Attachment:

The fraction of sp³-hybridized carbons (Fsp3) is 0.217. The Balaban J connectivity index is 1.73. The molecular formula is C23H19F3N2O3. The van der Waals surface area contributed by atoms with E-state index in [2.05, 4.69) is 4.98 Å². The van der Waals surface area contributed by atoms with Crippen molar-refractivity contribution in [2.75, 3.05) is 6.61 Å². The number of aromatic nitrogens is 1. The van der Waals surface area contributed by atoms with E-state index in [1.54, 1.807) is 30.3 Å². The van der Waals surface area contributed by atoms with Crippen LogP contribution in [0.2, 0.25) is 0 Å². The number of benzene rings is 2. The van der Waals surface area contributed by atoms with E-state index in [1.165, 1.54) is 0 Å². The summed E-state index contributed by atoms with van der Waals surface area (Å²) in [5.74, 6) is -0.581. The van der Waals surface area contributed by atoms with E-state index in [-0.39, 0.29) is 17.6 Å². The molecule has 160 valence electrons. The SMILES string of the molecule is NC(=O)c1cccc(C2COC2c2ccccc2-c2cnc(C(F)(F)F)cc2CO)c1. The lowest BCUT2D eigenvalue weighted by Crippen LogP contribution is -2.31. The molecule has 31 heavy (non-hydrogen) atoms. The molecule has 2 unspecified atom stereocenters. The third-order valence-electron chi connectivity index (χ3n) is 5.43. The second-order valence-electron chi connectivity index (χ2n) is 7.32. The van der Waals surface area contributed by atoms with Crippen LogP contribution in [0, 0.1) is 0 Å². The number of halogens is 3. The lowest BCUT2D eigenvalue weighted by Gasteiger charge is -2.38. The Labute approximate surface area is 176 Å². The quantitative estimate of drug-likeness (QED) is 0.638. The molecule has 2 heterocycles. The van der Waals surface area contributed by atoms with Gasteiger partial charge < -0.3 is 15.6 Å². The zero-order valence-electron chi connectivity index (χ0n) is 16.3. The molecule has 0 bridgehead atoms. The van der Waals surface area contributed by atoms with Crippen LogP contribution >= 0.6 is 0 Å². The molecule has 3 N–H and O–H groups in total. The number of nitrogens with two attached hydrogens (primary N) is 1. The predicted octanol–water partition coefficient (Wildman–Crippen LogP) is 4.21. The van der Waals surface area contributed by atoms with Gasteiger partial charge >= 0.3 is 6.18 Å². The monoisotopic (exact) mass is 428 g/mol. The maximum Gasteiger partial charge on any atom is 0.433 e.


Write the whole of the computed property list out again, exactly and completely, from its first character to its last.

The fraction of sp³-hybridized carbons (Fsp3) is 0.217. The Balaban J connectivity index is 1.73. The molecular formula is C23H19F3N2O3. The van der Waals surface area contributed by atoms with E-state index in [2.05, 4.69) is 4.98 Å². The van der Waals surface area contributed by atoms with Crippen molar-refractivity contribution in [2.75, 3.05) is 6.61 Å². The number of aromatic nitrogens is 1. The van der Waals surface area contributed by atoms with E-state index in [1.54, 1.807) is 30.3 Å². The van der Waals surface area contributed by atoms with Crippen LogP contribution in [0.2, 0.25) is 0 Å². The number of benzene rings is 2. The van der Waals surface area contributed by atoms with E-state index in [1.165, 1.54) is 0 Å². The summed E-state index contributed by atoms with van der Waals surface area (Å²) in [5.74, 6) is -0.581. The van der Waals surface area contributed by atoms with E-state index in [-0.39, 0.29) is 17.6 Å². The molecule has 160 valence electrons. The SMILES string of the molecule is NC(=O)c1cccc(C2COC2c2ccccc2-c2cnc(C(F)(F)F)cc2CO)c1. The lowest BCUT2D eigenvalue weighted by Crippen LogP contribution is -2.31. The molecule has 31 heavy (non-hydrogen) atoms. The molecule has 2 unspecified atom stereocenters. The third-order valence-electron chi connectivity index (χ3n) is 5.43. The second-order valence-electron chi connectivity index (χ2n) is 7.32. The van der Waals surface area contributed by atoms with Crippen LogP contribution in [0, 0.1) is 0 Å². The number of halogens is 3. The lowest BCUT2D eigenvalue weighted by Gasteiger charge is -2.38. The Labute approximate surface area is 176 Å². The quantitative estimate of drug-likeness (QED) is 0.638. The molecule has 2 heterocycles. The van der Waals surface area contributed by atoms with Gasteiger partial charge < -0.3 is 15.6 Å². The zero-order valence-electron chi connectivity index (χ0n) is 16.3. The molecule has 0 bridgehead atoms. The van der Waals surface area contributed by atoms with Crippen LogP contribution >= 0.6 is 0 Å². The molecule has 3 N–H and O–H groups in total. The number of nitrogens with two attached hydrogens (primary N) is 1. The predicted octanol–water partition coefficient (Wildman–Crippen LogP) is 4.21. The van der Waals surface area contributed by atoms with Gasteiger partial charge >= 0.3 is 6.18 Å². The monoisotopic (exact) mass is 428 g/mol. The maximum Gasteiger partial charge on any atom is 0.433 e.